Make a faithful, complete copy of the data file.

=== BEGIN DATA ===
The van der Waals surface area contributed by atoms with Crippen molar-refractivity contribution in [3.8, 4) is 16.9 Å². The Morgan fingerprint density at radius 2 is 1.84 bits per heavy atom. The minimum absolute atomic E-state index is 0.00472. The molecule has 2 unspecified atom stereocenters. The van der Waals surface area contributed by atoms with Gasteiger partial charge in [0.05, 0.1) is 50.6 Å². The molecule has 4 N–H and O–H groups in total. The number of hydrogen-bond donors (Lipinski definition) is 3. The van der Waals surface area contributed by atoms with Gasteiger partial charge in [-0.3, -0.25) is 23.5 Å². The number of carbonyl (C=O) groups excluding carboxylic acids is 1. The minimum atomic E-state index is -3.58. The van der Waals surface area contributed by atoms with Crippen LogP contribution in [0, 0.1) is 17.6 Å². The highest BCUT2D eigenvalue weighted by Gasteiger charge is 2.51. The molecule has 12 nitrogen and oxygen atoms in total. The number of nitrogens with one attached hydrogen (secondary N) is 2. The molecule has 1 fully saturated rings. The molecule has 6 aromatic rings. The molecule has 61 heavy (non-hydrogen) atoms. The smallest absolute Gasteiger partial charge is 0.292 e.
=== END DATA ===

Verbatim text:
The van der Waals surface area contributed by atoms with Crippen molar-refractivity contribution in [3.8, 4) is 16.9 Å². The Morgan fingerprint density at radius 2 is 1.84 bits per heavy atom. The minimum absolute atomic E-state index is 0.00472. The molecule has 2 unspecified atom stereocenters. The van der Waals surface area contributed by atoms with Gasteiger partial charge in [0.05, 0.1) is 50.6 Å². The molecule has 4 N–H and O–H groups in total. The number of hydrogen-bond donors (Lipinski definition) is 3. The van der Waals surface area contributed by atoms with Gasteiger partial charge in [-0.3, -0.25) is 23.5 Å². The number of carbonyl (C=O) groups excluding carboxylic acids is 1. The minimum atomic E-state index is -3.58. The van der Waals surface area contributed by atoms with Crippen LogP contribution in [0, 0.1) is 17.6 Å². The highest BCUT2D eigenvalue weighted by Gasteiger charge is 2.51. The molecule has 12 nitrogen and oxygen atoms in total. The number of nitrogens with one attached hydrogen (secondary N) is 2. The molecule has 1 fully saturated rings. The molecule has 6 aromatic rings. The molecule has 61 heavy (non-hydrogen) atoms. The smallest absolute Gasteiger partial charge is 0.292 e.